If I’m working on a particularly labor-intensive, time consuming project, I’ll buy a notebook specifically for that undertaking. Usually, I don’t buy notebooks with more than 60 pages total, and typically they are no larger than 8x11 (however I do enjoy experimenting with different sizes of paper). I normally prefer smaller books because they fill up quicker, which makes me feel like I’m getting more done than if I have a larger notebook for a longer period of time. I like using notebooks without lines (re: the sketchbook self in the art supply section) because it makes it easier to draw, paint, or  write in .12 font or 120 font depending on how I’m feeling. The lack of lines allows for my fluid creativity to show through in my lists and notes a lot easier than a composition book does, and that is therapeutic for me. Recently, I’ve begun stapling in the notes that don’t make it into my notebook initially, because while I like the idea of everything going into one place, sometimes that just doesn’t happen and I end up writing down something really important on a borrowed piece of paper, or a napkin. 





It’s easy to fall into the cycle Ms. Destiny points out in the quote at the beginning of this piece. I can’t lie and say that it doesn’t make me feel (hella) accomplished when I make it through a day that includes a shift at my day job, a 3 hour class, a casting, and writing a 5 page paper, all while emailing people about setting up shoots or furthering existing projects. However, this does usually include swapping at least one meal with a cup of coffee, and getting a fraction of the amount of sleep that I actually need. It can be really hard to juggle following my passion and all of the other responsibilities that fall onto my shoulders. It’s important that your accomplishments don’t come at the cost of your physical, mental, emotional, and spiritual health. While it’s exciting to further my modeling career, it’s a lot less exciting when I’m hallucinating due to sleep deprivation that the flowers on my curtains are actually floral people fornicating.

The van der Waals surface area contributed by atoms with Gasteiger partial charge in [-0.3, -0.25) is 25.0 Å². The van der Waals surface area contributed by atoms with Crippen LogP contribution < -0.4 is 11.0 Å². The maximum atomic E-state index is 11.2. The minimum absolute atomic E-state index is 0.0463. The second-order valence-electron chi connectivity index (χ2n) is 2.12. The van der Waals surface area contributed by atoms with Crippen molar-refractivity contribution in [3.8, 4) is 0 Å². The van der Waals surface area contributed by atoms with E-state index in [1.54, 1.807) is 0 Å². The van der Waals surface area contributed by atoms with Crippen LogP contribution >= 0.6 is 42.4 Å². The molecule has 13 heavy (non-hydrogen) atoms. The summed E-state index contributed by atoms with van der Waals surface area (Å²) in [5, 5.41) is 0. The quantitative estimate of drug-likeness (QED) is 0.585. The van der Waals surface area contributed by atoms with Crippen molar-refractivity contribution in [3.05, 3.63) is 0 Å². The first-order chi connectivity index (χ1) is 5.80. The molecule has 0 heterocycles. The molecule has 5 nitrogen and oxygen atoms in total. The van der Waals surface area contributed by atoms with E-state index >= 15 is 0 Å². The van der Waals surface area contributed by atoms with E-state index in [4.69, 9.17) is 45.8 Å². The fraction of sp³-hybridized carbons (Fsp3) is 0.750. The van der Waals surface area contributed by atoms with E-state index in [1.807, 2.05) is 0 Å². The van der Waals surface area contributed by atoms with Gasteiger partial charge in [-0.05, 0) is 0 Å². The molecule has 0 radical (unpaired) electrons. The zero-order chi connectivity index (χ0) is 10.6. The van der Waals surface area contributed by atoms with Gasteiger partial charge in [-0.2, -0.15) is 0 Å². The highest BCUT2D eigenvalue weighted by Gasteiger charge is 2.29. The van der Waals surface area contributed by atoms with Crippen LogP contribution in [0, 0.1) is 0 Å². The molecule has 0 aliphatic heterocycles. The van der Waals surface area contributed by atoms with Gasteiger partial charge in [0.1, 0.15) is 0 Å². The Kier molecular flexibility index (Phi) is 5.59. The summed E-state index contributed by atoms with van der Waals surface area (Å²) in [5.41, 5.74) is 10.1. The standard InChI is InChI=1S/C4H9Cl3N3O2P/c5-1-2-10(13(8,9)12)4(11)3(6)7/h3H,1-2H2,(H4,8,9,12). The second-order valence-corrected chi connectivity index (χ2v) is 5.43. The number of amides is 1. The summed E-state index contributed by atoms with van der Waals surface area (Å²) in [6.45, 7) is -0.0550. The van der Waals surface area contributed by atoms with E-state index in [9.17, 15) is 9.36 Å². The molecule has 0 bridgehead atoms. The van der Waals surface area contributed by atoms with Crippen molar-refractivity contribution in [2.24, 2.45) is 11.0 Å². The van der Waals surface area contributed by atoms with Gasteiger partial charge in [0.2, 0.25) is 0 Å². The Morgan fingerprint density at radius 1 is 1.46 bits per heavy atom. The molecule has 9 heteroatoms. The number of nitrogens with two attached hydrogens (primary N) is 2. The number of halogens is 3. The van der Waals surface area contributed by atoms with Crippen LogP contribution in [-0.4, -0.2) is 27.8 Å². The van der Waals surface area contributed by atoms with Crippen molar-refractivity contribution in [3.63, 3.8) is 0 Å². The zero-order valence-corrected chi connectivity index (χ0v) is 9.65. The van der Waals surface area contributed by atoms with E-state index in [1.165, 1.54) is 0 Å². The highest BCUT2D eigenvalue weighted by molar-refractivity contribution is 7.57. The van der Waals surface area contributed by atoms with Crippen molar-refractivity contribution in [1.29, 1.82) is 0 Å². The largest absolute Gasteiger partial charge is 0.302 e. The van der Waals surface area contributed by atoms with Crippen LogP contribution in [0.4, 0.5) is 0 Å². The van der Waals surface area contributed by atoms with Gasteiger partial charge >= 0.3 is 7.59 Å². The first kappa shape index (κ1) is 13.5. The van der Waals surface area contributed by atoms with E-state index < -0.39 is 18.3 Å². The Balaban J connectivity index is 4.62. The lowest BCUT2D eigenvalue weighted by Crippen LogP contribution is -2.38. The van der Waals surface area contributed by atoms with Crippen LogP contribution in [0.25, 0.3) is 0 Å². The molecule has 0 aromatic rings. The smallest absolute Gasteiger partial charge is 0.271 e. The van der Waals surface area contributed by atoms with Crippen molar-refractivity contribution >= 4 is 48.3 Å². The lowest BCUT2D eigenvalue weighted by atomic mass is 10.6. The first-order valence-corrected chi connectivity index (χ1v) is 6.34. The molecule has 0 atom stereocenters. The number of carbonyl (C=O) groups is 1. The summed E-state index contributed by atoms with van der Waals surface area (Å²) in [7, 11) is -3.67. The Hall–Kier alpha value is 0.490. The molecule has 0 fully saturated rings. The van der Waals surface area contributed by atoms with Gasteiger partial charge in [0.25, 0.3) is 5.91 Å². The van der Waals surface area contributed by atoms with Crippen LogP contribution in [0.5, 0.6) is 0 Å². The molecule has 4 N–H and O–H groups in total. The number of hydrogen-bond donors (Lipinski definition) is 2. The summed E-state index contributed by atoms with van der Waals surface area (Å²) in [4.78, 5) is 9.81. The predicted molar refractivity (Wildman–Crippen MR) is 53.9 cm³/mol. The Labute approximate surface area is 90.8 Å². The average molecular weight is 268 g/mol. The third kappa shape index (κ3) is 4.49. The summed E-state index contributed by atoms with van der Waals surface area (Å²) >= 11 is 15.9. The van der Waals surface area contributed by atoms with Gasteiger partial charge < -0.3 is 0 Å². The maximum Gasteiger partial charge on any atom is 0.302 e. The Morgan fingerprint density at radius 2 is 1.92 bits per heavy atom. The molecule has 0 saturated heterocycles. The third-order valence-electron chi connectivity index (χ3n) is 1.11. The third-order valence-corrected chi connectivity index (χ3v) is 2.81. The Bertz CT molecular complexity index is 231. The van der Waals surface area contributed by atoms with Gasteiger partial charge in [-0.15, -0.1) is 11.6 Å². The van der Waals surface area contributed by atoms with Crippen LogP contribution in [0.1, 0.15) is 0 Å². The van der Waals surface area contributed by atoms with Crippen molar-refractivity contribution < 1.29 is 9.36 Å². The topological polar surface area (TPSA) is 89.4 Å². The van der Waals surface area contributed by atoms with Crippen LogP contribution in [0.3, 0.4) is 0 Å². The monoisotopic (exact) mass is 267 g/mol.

While that may be the case when it comes to producing work and making budget proposals, know that you are allowed to lean on your support system. It is necessary to stay involved with people who aren’t in your industry, or else your industry will consume you.The biggest trap a freelancer can fall into is that you’re alone in your endeavors. If you’re tired- sleep, if you’re drained- don't work. Eat some ice cream and watch Netflix, and if you’re craving chicken kabob- go to your auntie’s house and ask her to make some for you, I’m sure she’d love to see you. Learning how to listen to your body is another unspoken pillar of freelancing. Designers will keep sewing until their fingers become raw, musicians will keep writing until their eyes cross and their pens run out of ink, and videographers will keep editing until the job is complete, even if it means staring at a screen for 10 hours straight. Often when I’m reluctant to stop, it helps to remind myself that all of the great work that I’ve already accomplished isn’t going anywhere. It will do more help than hurt if I give myself the time to take a bath with the bath salts I got for my birthday 6 months ago, read the article I’ve had open for longer than I can remember, meditate, or call a friend that I haven’t spoken with in too long. Creating a schedule to stick to is a pain, but it will help. Try only letting yourself work during the daylight, which encourages you to wake up and go to sleep with the sun. If you’re more of a night owl, just make sure you’re getting enough sleep during the day. If your work takes you on planes a lot, try one of those neck pillows so you can sleep a little more comfortably during flights. It’s hard to know when to take a break, because there is often no distinct “stopping point” when you’re working for yourself.


To get in touch with Maya....

Website.  Booking. Instagram.